Scaling Ethereum in the Context of Large Systems
Because it is not all about the transaction speed. It’s about the system.
A Short Story About Transactions
As a company, Visa dates back all the way to 1958. In those days, a temporary paper card was provided with a preset limit, and vendors settled transactions later at the bank. Next, mechanical embossing machines accomplished a similar feat. Still, vendors had to spend several minutes physically calling into Visa to verify and approve transactions that even then had to be later settled at the bank. It was not until two decades later, in 1979, when electronic payment terminals came about. Today, Visa is able to process nearly 60,000 transactions per second, yet on average, Visa only uses less than 3% of that capacity (1,600–1,700 transactions per second).
In recent years, mobile wallets have entered the transaction market. With encrypted payment codes to mask payment information, these wallets provide a more secure interaction with vendors; however, they also open a wider outlet of data flow directly to your phone. Why have more than 80% of Apple users held off on setting up Apple Pay while the rate of adoption for WePay and AliPay in China has skyrocketed? Perhaps, the exposure of consumer data has deterred Apple users?
Which brings me to the question: is it really about transaction speed? Yes, security is certainly a factor, but if we were purely after a faster transaction time for our money with more security, why aren’t more people in The West using mobile wallets? And to that end, why did anyone ever use Visa cards to begin with? At the start, they actually increased transaction time and complexity. [Granted, a caveat here is that these transaction innovations were accomplished with a stable, traditional fiat currency, but humor me and assume we are working with stable coins.]
If the past is any indication, Ethereum cannot scale through increased transaction time alone.
A Short Story About Pyramid Schemes
A pyramid (or Ponzi) scheme is system in which each paying participant is encouraged to recruit two or more new participants, and the payments of the new recruits are used to “pay off” the older ones. This occurs in the absence of a real sustainable revenue stream and often leads to a collapse. A thing about pyramid schemes: they are heavily dependent on scaling. Fortunately for the general public, pyramid schemes rely more on slower a peer-to-peer conversion system.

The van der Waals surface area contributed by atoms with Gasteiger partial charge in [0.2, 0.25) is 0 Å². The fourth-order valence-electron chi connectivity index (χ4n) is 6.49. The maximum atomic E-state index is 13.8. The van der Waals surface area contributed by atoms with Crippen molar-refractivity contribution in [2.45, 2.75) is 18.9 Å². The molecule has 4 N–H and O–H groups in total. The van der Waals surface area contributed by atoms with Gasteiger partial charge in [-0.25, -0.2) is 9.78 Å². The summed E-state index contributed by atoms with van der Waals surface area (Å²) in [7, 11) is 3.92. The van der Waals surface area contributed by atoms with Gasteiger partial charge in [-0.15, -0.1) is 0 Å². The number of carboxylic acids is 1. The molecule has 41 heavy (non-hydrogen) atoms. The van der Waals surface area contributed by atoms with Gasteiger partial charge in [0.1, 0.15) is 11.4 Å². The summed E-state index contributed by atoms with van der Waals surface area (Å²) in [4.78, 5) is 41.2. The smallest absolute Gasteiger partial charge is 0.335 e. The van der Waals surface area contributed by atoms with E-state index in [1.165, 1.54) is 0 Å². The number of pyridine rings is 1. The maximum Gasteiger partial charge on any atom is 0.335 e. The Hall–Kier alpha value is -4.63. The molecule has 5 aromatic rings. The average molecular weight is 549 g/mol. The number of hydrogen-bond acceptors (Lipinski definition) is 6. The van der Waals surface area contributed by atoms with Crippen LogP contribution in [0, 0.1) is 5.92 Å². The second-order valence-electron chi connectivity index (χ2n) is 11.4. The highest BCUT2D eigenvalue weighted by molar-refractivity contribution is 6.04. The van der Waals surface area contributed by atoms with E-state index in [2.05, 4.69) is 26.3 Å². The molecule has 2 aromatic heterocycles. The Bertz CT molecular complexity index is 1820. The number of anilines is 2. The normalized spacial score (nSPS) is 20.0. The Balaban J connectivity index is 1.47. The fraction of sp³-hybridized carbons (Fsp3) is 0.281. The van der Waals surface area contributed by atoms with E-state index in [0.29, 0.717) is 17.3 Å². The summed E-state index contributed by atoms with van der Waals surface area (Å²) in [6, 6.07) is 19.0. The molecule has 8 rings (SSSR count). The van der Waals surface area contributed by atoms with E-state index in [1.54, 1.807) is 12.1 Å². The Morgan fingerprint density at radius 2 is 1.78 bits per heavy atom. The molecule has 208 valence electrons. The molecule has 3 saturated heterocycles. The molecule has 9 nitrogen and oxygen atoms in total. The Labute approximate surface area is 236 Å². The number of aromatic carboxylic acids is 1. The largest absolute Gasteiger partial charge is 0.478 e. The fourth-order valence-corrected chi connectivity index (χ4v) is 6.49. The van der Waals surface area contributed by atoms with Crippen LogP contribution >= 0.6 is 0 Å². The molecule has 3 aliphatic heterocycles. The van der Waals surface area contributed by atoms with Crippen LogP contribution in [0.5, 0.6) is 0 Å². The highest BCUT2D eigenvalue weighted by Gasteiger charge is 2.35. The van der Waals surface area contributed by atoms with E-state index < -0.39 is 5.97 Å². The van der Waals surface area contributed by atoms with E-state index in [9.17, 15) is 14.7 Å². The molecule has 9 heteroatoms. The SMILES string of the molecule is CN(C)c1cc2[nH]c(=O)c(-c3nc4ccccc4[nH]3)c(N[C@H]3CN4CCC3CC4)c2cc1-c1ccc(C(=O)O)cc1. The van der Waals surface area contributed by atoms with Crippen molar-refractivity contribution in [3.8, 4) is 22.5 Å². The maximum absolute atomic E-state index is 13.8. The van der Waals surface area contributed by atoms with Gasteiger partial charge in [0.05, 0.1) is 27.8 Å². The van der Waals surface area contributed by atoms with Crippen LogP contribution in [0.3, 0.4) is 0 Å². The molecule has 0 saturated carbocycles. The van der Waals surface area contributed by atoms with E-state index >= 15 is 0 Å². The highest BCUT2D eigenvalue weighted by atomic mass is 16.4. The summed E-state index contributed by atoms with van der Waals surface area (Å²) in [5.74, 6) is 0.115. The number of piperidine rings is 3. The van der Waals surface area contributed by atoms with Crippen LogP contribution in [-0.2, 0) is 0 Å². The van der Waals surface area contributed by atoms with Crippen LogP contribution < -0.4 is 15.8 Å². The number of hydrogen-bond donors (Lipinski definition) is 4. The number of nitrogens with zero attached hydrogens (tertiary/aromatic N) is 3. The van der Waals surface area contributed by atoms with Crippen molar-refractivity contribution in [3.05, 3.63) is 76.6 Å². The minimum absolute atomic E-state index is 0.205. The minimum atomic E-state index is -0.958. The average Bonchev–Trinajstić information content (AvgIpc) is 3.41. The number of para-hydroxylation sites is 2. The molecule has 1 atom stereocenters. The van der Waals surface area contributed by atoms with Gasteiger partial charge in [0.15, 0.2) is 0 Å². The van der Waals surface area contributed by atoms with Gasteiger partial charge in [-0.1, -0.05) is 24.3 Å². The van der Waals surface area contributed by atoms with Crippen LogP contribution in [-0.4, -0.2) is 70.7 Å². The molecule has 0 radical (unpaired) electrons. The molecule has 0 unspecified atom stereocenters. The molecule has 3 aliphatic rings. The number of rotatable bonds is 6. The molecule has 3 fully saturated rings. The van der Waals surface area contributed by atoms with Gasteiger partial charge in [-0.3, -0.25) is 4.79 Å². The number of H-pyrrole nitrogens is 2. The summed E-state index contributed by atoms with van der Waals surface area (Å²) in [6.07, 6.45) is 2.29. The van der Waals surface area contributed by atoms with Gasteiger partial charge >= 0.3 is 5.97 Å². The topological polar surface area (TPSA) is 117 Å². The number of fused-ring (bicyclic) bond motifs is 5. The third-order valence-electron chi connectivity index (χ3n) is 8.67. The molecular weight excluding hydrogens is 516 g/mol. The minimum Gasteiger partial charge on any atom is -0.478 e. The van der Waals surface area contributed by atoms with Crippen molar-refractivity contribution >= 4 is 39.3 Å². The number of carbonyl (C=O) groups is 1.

A friend of mine and her boyfriend recently encountered a set of recruiters for a pyramid scheme. Interestingly, these particular recruiters were a couple in search of other couples to join the system. Without a shadow of a doubt that they had encountered a pyramid scheme, my friend directly questioned, “What do you say to those who accuse this of being a pyramid scheme?”
Their answer? “Take a look at Wells Fargo or any other bank.”
After a few more minutes of back and forth, the female in the duo piped in with, “Well, with this program, if the woman is not on board with her significant other, we see a lot of relationships fail.”
To which my bold, heroine of a friend replied, “So, now you’re trying to convince me by threatening my relationship…?” Needless to say, that was about the end of the conversation, and they did not sign up for the program.
Still, how eerily similar are the arguments above to those of individuals or organizations endorsing cryptocurrency? How many times has someone brought up the centralized Federal Reserve and inflation as a retort to the lack of stability in Bitcoin or Ether? And thankfully, I have never encountered the irrationality of someone claiming that a lack of allegiance to cryptocurrency would destroy a relationship. Yet, is challenging one’s allegiance to a government, employer, or form of employment really all that different?
Ethereum cannot scale through the recruitment techniques and attempted persuasions of a ponzi scheme.
If we are not going to recruit our way into scaling nor will we grow through increased transaction time alone, how will Ethereum scale?